CEO Blog: Here is a better solution to crowded emergency rooms in B.C.

By Daniel Fontaine

For the better part of three decades I’ve watched the same story about overcrowded emergency wards hit the headlines, often in the weeks just before an election. As with just about everyone else, I thought the answer lay in the creation of even more hospital beds. Pouring tens or hundreds of millions into our health care system has become so commonplace, and new approaches seemingly non-existent, who could argue with the logic that opening more hospital beds would solve everything?

Entering my fifth year as CEO for BC Care Providers Association (BCCPA), which represents the majority of non-government caregivers in our province, I have a fresh perspective on the problem of overcrowded emergency rooms, and a solution to address them.

By making the choice to shift resources into the community through home and residential care where it belongs, instead of funding more hospital beds, we can profoundly improve outcomes while saving millions.

This is something I am convinced the public already understands intuitively. If your elderly loved one needs non-emergent care, do you prefer that this care happens at home or a home-like setting, or in a hospital?

When BCCPA conducted a province-wide poll in 2015 of British Columbians and asked whether they were supportive of shifting resources out of local hospitals and into the community, three-in-five respondents answered ‘yes’.

This kind of strong public sentiment could explain why when the Fraser Health Authority announced they were closing 80 acute care beds, and transferring those resources into the community, there was zero uproar. None.

Seniors and their family members – the so-called ‘sandwich generation‘ taking on the responsibilities of a caregiver – know that the right place to expand investments is a home or residential setting, not a hospital.

No senior I know is eager to spend a night on a stretcher in a hallway at their local hospital. Everyone prefers a setting that can address their medical, as well as their spiritual and psycho-social needs.

There continues to be overwhelming pressure on B.C.’s Health Authorities to invest even more resources into hospitals, where, sadly, too many of our seniors are finding themselves.

Did you know that it costs up to $1,800 per day to run a hospital bed? It came as a shock to me when I learned this.

What is incredible is that, for the same $1,800 investment, you can open up 9 long-term care beds in the community! These dollars would dramatically expand home care and home support where it is needed most.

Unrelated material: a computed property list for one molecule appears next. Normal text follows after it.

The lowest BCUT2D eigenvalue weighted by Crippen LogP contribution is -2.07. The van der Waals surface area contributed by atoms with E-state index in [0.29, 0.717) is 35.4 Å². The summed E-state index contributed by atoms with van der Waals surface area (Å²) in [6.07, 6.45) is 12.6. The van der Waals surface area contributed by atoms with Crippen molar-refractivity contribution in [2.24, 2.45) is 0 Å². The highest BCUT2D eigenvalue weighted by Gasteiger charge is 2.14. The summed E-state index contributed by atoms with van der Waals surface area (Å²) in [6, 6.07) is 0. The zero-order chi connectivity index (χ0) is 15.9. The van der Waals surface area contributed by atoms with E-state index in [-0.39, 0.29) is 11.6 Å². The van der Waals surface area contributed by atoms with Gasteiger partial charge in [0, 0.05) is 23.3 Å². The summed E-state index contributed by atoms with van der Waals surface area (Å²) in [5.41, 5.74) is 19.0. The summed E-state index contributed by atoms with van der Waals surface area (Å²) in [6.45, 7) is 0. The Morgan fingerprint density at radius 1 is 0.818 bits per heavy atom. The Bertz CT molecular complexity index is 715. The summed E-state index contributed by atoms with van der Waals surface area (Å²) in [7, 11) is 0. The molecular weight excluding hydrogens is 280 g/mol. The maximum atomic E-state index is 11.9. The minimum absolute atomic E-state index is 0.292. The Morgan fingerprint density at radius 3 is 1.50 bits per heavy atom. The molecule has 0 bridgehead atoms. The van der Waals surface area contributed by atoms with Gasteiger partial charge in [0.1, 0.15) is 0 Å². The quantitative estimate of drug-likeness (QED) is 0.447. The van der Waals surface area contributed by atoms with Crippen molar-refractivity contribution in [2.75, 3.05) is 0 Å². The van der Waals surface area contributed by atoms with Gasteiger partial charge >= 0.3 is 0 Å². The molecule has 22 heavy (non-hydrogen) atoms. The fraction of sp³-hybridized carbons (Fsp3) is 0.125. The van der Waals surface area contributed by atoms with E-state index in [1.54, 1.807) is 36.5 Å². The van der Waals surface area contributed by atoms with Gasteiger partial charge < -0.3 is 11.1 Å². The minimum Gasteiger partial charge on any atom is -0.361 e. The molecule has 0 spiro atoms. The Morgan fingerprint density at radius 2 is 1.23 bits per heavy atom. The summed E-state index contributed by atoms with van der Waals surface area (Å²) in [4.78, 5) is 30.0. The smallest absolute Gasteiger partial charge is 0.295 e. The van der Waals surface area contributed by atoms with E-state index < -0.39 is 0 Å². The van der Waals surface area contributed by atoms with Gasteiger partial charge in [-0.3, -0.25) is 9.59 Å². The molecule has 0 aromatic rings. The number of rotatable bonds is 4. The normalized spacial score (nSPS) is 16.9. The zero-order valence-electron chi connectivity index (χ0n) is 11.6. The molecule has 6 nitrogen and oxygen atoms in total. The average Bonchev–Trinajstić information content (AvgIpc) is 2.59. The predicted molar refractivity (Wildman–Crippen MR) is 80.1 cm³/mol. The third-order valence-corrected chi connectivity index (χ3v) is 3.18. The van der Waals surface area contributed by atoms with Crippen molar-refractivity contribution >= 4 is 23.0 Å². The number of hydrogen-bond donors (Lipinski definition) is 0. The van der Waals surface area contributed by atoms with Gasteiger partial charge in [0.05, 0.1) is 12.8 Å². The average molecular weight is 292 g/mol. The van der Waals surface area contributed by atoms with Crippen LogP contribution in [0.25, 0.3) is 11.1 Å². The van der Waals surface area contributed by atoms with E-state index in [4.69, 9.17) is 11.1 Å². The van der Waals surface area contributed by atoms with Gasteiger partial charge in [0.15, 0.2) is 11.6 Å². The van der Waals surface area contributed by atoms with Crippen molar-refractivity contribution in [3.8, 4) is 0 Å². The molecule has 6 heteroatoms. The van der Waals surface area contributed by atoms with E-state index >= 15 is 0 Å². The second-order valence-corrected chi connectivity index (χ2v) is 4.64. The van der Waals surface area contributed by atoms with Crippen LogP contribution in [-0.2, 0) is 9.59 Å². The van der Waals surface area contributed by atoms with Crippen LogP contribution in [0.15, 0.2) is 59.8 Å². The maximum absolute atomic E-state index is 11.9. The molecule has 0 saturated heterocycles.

When I explain to people that by shifting just one percent of hospital budgets in B.C. into home and community care, we could open 4,400 new long-term care beds, or that we could increase the capacity of home care by 12 million hours per year, they are astounded.

Putting it plainly, the time to plan for our aging population has come and gone.

There are now more British Columbians over the age of 65 than under the age of 15. Alzheimer’s Disease is impacting countless numbers of seniors and their caregivers – many of whom have had to leave the workforce while struggling to balance the needs of their aging parents and kids.

By shifting those 80 beds from acute (hospital) care into the community, the Fraser Health Authority (FHA) deserves the public’s support, and certainly should not be facing accusations of mismanaging resources. FHA’s leadership team are showing they are prepared to do what few others have dared to do, and tackle the issue of our aging population head on.

Challenging the status quo, particularly in something so large as our public health care sector, is no mean feat.

Incredibly, at least thirteen percent of all hospital beds across the province – one out of every eight – are currently occupied by someone who should be receiving an alternate level of care in the community.

Seniors who are occupying these acute care hospital beds costing up to $1,800 per day, could be receiving more appropriate care in the community for $200 or less.

Let that sink in for a moment, and put it in the context of those who are calling to funnel more money into our emergency rooms as a means of dealing with this “crisis”.

The statistics support what could not be clearer or indisputable. Shifting resources into the community is the way to address the issue of crowded hospital emergency rooms.

Lower the demand pressures on emergency rooms, and you reduce the need for costly hospital beds.

Armed with the facts, I remain hopeful that B.C.’s Health Authorities will adopt a solution that will both reduce pressure on our hospitals, and increase the availability of care for B.C. seniors.


For more information, read BCCPA’s Made-in-BC Roadmap to Improve Seniors Care.